Paper No. 2
Presentation Time: 8:20 AM


ATKINSON, Larry P.1, EZER, Tal1, DEYOUNG, Russell2, MCSHANE, Michael3 and MCFARLANE, Benjamin4, (1)Old Dominion University, Norfolk, VA 23505, (2)Science Directorate, NASA Langley Research Center, Hampton, VA 23681, (3)Old Dominion University, Old Dominion University, Norfolk, VA 23529, (4)Hampton Roads Planning District Commission, 723 Woodlake Drive, Chesapeake, VA 23320,

The region between Cape Hatteras and Cape Cod is experiencing accelerating sea level rise. This paper will discuss the evidence for and predictions of sea level rise followed by the needs of stakeholders such as regional planners and civil engineers.

Sallenger, Doran and Howd (2012) and Ezer and Corlett (personal communication) have shown strong evidence for the acceleration of sea level rise in the 0.05 – 0.1 mm y-2 range rather than a simple linear increase. They attribute this to changes in the dynamic sea level rise component such as wind field and North Atlantic Ocean dynamic features such as the Gulf Stream (Ezer, 2001). Sweet, Zervas and Gill(2009) attributed the anomalously high sea level along the mid-Atlantic in 2009 to dynamic SLR. These accelerations suggest that the higher estimates of SLR in IPCC reports may be better estimates. Even if the strength and frequency of storms remains steady, rising sea level will result in increased damage.

We will give several examples of how stakeholders are dealing with increased flooding risk due to sea level rise: cities, NASA facilities, and shipyards.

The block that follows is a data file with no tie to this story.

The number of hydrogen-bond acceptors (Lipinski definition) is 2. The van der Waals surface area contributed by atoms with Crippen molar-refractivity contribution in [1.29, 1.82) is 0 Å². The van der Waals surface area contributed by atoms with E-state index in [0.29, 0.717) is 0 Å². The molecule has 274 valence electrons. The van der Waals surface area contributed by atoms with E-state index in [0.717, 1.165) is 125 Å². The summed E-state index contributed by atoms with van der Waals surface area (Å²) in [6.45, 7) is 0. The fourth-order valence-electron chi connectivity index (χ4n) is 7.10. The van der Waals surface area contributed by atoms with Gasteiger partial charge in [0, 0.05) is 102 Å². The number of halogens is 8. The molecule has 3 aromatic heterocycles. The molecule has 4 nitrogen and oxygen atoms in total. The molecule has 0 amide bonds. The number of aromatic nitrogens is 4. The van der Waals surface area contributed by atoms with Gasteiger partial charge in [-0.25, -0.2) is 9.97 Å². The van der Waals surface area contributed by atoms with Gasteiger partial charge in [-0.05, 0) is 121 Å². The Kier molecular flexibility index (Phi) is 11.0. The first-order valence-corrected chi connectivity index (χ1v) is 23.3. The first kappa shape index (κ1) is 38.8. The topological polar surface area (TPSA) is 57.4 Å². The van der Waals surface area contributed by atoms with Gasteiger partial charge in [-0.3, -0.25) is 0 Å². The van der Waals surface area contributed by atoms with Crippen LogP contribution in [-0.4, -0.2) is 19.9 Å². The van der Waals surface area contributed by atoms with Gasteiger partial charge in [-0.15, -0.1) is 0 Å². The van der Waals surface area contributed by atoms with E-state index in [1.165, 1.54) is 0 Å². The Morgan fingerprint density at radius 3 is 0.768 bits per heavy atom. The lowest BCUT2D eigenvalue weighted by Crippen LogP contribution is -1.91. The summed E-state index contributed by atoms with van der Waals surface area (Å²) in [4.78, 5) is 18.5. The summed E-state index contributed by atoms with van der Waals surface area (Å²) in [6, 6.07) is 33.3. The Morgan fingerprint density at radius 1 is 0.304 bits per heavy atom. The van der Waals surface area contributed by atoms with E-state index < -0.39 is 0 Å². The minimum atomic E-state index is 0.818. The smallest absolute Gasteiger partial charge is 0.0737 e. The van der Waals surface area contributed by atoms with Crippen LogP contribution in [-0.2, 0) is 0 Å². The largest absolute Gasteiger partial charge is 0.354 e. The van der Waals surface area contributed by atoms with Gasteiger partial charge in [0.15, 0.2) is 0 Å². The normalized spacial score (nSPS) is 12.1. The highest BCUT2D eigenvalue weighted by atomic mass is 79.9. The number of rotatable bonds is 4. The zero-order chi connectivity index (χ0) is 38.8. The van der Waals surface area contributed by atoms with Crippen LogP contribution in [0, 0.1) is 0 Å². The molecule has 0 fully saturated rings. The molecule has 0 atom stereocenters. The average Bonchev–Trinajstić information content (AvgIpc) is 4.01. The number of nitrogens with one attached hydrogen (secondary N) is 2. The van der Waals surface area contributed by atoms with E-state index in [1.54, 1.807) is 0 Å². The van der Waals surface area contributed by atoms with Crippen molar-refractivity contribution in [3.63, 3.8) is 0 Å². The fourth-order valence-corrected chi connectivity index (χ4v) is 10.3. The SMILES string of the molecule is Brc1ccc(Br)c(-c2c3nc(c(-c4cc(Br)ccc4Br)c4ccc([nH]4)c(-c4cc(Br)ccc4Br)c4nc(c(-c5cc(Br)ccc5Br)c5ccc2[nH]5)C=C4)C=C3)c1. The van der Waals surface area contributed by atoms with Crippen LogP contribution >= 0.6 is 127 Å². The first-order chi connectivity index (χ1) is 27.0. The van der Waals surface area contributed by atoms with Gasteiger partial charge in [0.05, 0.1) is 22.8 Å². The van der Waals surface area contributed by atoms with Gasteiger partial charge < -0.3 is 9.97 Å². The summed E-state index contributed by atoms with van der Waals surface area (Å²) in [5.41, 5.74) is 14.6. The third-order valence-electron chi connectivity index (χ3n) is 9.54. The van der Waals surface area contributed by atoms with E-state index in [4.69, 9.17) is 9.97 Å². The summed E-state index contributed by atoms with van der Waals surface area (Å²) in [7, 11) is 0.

Regional planners and engineers require estimates of local sea level out 50 to 100 years as that is the lifetime of coastal infrastructure: docks, piers, levees, etc. They also require error bars on these estimates. Studies of dynamic SLR are required to provide this information.

Emergency managers also need short term predictions of flooding risk. In 2009 sea level along the northeast U.S. coastline remained around 0.3 m above predicted for months. Rising sea level will acerbate the effects of these short term fluctuations. Predicting such shorter term variations in sea level just as we observe and predict the ENSO cycle may become necessary for disaster preparation.

Finally we will discuss how flood insurance rates are subsidized and do not reflect the true risk of coastal flooding and do not incorporate the likelihood of future sea-level rise.